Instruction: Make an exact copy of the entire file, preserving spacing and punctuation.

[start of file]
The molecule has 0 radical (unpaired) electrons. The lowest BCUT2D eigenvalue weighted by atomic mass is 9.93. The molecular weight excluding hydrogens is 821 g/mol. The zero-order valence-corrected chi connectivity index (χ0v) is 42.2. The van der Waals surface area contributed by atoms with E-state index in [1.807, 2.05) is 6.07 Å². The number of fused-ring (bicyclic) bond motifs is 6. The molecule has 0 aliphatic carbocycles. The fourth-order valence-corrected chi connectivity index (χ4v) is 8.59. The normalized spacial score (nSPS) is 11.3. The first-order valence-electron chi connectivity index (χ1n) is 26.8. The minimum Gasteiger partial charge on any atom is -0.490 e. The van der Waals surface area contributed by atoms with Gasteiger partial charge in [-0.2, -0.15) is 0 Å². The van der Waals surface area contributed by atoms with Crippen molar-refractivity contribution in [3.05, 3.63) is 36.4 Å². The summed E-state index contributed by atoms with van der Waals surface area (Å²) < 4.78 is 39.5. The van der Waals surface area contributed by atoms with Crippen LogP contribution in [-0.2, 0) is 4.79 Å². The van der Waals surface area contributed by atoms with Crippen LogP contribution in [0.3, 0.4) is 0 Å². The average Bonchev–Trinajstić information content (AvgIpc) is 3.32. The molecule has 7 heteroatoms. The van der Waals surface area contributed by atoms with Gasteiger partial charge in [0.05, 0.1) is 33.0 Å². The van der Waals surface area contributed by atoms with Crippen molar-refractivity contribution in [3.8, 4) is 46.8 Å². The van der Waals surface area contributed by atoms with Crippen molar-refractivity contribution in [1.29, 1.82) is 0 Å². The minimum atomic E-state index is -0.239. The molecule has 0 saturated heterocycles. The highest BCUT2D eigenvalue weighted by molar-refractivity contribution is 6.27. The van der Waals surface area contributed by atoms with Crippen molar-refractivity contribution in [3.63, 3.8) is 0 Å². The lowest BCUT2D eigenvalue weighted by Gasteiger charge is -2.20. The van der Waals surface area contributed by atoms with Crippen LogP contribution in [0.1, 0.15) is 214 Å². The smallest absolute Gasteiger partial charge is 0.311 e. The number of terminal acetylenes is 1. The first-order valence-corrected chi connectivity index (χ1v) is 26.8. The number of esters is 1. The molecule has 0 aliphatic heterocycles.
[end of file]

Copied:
The molecule has 0 radical (unpaired) electrons. The lowest BCUT2D eigenvalue weighted by atomic mass is 9.93. The molecular weight excluding hydrogens is 821 g/mol. The zero-order valence-corrected chi connectivity index (χ0v) is 42.2. The van der Waals surface area contributed by atoms with E-state index in [1.807, 2.05) is 6.07 Å². The number of fused-ring (bicyclic) bond motifs is 6. The molecule has 0 aliphatic carbocycles. The fourth-order valence-corrected chi connectivity index (χ4v) is 8.59. The normalized spacial score (nSPS) is 11.3. The first-order valence-electron chi connectivity index (χ1n) is 26.8. The minimum Gasteiger partial charge on any atom is -0.490 e. The van der Waals surface area contributed by atoms with Gasteiger partial charge in [-0.2, -0.15) is 0 Å². The van der Waals surface area contributed by atoms with Crippen molar-refractivity contribution in [3.05, 3.63) is 36.4 Å². The summed E-state index contributed by atoms with van der Waals surface area (Å²) < 4.78 is 39.5. The van der Waals surface area contributed by atoms with Crippen LogP contribution in [-0.2, 0) is 4.79 Å². The van der Waals surface area contributed by atoms with Crippen LogP contribution in [0.3, 0.4) is 0 Å². The average Bonchev–Trinajstić information content (AvgIpc) is 3.32. The molecule has 7 heteroatoms. The van der Waals surface area contributed by atoms with Gasteiger partial charge in [0.05, 0.1) is 33.0 Å². The van der Waals surface area contributed by atoms with Crippen molar-refractivity contribution in [3.8, 4) is 46.8 Å². The van der Waals surface area contributed by atoms with Crippen molar-refractivity contribution in [1.29, 1.82) is 0 Å². The minimum atomic E-state index is -0.239. The molecule has 0 saturated heterocycles. The highest BCUT2D eigenvalue weighted by molar-refractivity contribution is 6.27. The van der Waals surface area contributed by atoms with Crippen molar-refractivity contribution in [3.63, 3.8) is 0 Å². The lowest BCUT2D eigenvalue weighted by Gasteiger charge is -2.20. The van der Waals surface area contributed by atoms with Crippen LogP contribution in [0.1, 0.15) is 214 Å². The smallest absolute Gasteiger partial charge is 0.311 e. The number of terminal acetylenes is 1. The first-order valence-corrected chi connectivity index (χ1v) is 26.8. The number of esters is 1. The molecule has 0 aliphatic heterocycles.